Is an employee’s persistent lateness misconduct that can lead to dismissal?
An employee who has more than two years’ service and who is dismissed can claim in the Employment Tribunal that their dismissal is unfair. In order to successfully argue that the dismissal is fair, the employer needs to be able to show that there was a potentially fair reason for the dismissal, which includes misconduct. The employer must also show that they followed a reasonable procedure before dismissing for misconduct, and that dismissal was within the range of reasonable responses open to a reasonable employer.
Ms G worked as a cleaner for around 4 years until she was dismissed because of her continual lateness in arriving at work. She received a first written warning for lateness for having been late on 17 out of 20 days. After further disciplinary proceedings for lateness, she received a final written warning, which she did not appeal. She continued to be late by between 2 and 33 minutes. Following a disciplinary hearing, Ms G was dismissed. The dismissal letter referred to her live final written warning and approximately 50 occasions of lateness since that warning had been imposed. Ms G appealed against her dismissal, unsuccessfully. The appeal manager found that a number of the instances of lateness were only one or two minutes, but even discounting those, there was evidence to show Ms G had not shown significant improvement.
Ms G claimed unfair dismissal, alleging that dismissal was not proportionate to the number of times she had been late and that others who were late were not dismissed. She also complained that she had not been told why her “two or three minutes here or there” had an impact on the business.
Was dismissal for lateness fair?
The Tribunal found that the dismissal was fair. The employer’s disciplinary procedure was not included within the bundle of documents referred to at the Tribunal hearing. However, the Tribunal accepted that poor timekeeping is generally an issue considered to be misconduct.
The Tribunal accepted that on many occasions, the lateness was only a matter of one or two minutes. However, it found that those absences should not be disregarded. It noted that it is incumbent on employees to be not only arriving at work, but ready to start work from the time they are being paid. The Tribunal considered that if all employees started one or two minutes late every day, it would have been highly disruptive to the employer. Even if only Ms G was late, the employer would not know if she were merely late, or they would have to find cover for her. It also noted that it was not for the employer to come up with solutions for how Ms G could be at work on time, it was for Ms G to ensure that she was. The Tribunal found that although half the time Ms G was late by under five minutes, for a large minority of the time she was late by more than that, and this occurred while she was on a final written warning.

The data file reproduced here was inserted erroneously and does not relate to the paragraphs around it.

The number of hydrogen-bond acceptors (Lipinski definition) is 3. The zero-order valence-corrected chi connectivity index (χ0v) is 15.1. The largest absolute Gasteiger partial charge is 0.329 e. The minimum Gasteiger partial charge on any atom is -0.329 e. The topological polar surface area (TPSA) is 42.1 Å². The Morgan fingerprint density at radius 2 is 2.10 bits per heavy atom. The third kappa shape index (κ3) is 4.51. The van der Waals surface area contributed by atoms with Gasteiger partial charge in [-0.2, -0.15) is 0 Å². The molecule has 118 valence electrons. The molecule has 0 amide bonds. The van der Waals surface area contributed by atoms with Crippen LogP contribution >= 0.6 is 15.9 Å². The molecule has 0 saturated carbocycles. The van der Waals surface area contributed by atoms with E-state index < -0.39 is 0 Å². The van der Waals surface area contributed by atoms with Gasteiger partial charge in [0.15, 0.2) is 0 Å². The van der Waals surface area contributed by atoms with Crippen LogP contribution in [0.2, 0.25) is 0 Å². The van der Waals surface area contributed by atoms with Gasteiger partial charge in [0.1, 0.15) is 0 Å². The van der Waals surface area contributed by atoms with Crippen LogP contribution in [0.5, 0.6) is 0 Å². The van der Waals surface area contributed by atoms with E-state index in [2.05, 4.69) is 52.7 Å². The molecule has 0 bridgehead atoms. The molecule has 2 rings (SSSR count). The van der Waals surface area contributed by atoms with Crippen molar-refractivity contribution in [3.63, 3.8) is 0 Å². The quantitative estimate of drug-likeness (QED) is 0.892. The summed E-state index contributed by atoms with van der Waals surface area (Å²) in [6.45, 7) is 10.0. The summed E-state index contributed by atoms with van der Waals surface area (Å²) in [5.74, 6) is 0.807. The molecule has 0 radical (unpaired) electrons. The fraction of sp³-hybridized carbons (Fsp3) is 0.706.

Ms G argued that she was treated worse than other colleagues. However, the Tribunal found that she was unable to give the name of any employees with a similar or worse lateness record. The employer, on the other hand, was able to name other employees who had a poor record but had not been dismissed because their lateness had improved.
The Tribunal also found that the final written warning made clear what was expected of her and that if her timekeeping did not improve, the next stage of the disciplinary process could lead to her dismissal.
Ms G appealed to the Employment Appeal Tribunal (EAT). The grounds of appeal included that the conclusion of the Tribunal judge that poor timekeeping is generally an issue of misconduct was speculative.
The EAT agreed with the Tribunal. It found that although the absence of a disciplinary policy was “unfortunate”, the Tribunal was entitled to find that an employee’s lateness is a conduct issue. Given Ms G’s admitted persistent lateness despite the final written warning for similar behaviour, the tribunal was entitled to conclude that her dismissal was fair.
Employers often include examples of misconduct in their disciplinary procedures, which might include lateness. This judgment confirms that even in the absence of a disciplinary procedure, lateness can, depending on the circumstances, be misconduct. In some circumstances, particularly where work is time critical, this can include lateness of only a few minutes. The EAT confirmed the point that it is “incumbent on employees not only to be present but to be ready for work” at the time from which they are being paid.
Employers may choose to deal with isolated instances of lateness informally. However, where there is persistent lateness, formal disciplinary action may be appropriate. It is important for employers to ensure that they deal with any allegations of lateness consistently. Treating employees in similar circumstances differently can lead to allegations that any resulting dismissal is unfair. It is also important that employees are aware that repeated misconduct within the period of a live warning can lead to further disciplinary action. Where the employee has a live final written warning, further misconduct might result in dismissal.
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20 September 2022
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